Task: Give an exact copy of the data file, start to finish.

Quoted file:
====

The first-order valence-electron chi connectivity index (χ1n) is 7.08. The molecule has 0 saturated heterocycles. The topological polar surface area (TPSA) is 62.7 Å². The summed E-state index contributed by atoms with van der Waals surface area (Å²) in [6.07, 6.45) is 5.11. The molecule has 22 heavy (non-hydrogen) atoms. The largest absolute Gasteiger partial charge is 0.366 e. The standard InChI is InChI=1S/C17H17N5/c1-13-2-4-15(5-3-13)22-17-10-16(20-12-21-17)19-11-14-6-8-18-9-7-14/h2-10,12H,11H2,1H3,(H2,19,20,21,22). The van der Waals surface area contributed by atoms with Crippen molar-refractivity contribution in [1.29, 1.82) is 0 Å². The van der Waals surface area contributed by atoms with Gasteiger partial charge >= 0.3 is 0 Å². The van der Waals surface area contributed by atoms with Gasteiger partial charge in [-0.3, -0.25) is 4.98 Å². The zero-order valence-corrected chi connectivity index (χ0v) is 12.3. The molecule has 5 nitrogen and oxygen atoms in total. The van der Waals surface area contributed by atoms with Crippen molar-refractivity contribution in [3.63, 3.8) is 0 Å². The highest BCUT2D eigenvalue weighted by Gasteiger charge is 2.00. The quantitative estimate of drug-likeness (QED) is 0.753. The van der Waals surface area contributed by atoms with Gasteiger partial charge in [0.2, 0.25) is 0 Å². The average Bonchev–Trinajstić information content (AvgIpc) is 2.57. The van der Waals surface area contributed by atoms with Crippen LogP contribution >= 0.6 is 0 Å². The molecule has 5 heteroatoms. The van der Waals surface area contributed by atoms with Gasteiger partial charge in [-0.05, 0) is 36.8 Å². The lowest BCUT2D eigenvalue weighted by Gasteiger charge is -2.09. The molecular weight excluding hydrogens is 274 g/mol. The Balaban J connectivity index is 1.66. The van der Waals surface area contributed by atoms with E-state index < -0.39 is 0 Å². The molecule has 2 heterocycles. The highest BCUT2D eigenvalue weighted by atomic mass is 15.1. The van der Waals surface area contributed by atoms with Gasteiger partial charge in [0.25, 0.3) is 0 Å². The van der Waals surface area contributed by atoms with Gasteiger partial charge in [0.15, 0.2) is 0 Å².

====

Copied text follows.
The first-order valence-electron chi connectivity index (χ1n) is 7.08. The molecule has 0 saturated heterocycles. The topological polar surface area (TPSA) is 62.7 Å². The summed E-state index contributed by atoms with van der Waals surface area (Å²) in [6.07, 6.45) is 5.11. The molecule has 22 heavy (non-hydrogen) atoms. The largest absolute Gasteiger partial charge is 0.366 e. The standard InChI is InChI=1S/C17H17N5/c1-13-2-4-15(5-3-13)22-17-10-16(20-12-21-17)19-11-14-6-8-18-9-7-14/h2-10,12H,11H2,1H3,(H2,19,20,21,22). The van der Waals surface area contributed by atoms with Crippen molar-refractivity contribution in [1.29, 1.82) is 0 Å². The van der Waals surface area contributed by atoms with Gasteiger partial charge >= 0.3 is 0 Å². The van der Waals surface area contributed by atoms with Gasteiger partial charge in [-0.3, -0.25) is 4.98 Å². The zero-order valence-corrected chi connectivity index (χ0v) is 12.3. The molecule has 5 nitrogen and oxygen atoms in total. The van der Waals surface area contributed by atoms with Crippen molar-refractivity contribution in [3.63, 3.8) is 0 Å². The highest BCUT2D eigenvalue weighted by Gasteiger charge is 2.00. The quantitative estimate of drug-likeness (QED) is 0.753. The van der Waals surface area contributed by atoms with Gasteiger partial charge in [0.2, 0.25) is 0 Å². The average Bonchev–Trinajstić information content (AvgIpc) is 2.57. The van der Waals surface area contributed by atoms with Crippen LogP contribution >= 0.6 is 0 Å². The molecule has 5 heteroatoms. The van der Waals surface area contributed by atoms with Gasteiger partial charge in [-0.05, 0) is 36.8 Å². The lowest BCUT2D eigenvalue weighted by Gasteiger charge is -2.09. The molecular weight excluding hydrogens is 274 g/mol. The Balaban J connectivity index is 1.66. The van der Waals surface area contributed by atoms with E-state index < -0.39 is 0 Å². The molecule has 2 heterocycles. The highest BCUT2D eigenvalue weighted by atomic mass is 15.1. The van der Waals surface area contributed by atoms with Gasteiger partial charge in [0.25, 0.3) is 0 Å². The van der Waals surface area contributed by atoms with Gasteiger partial charge in [0.15, 0.2) is 0 Å².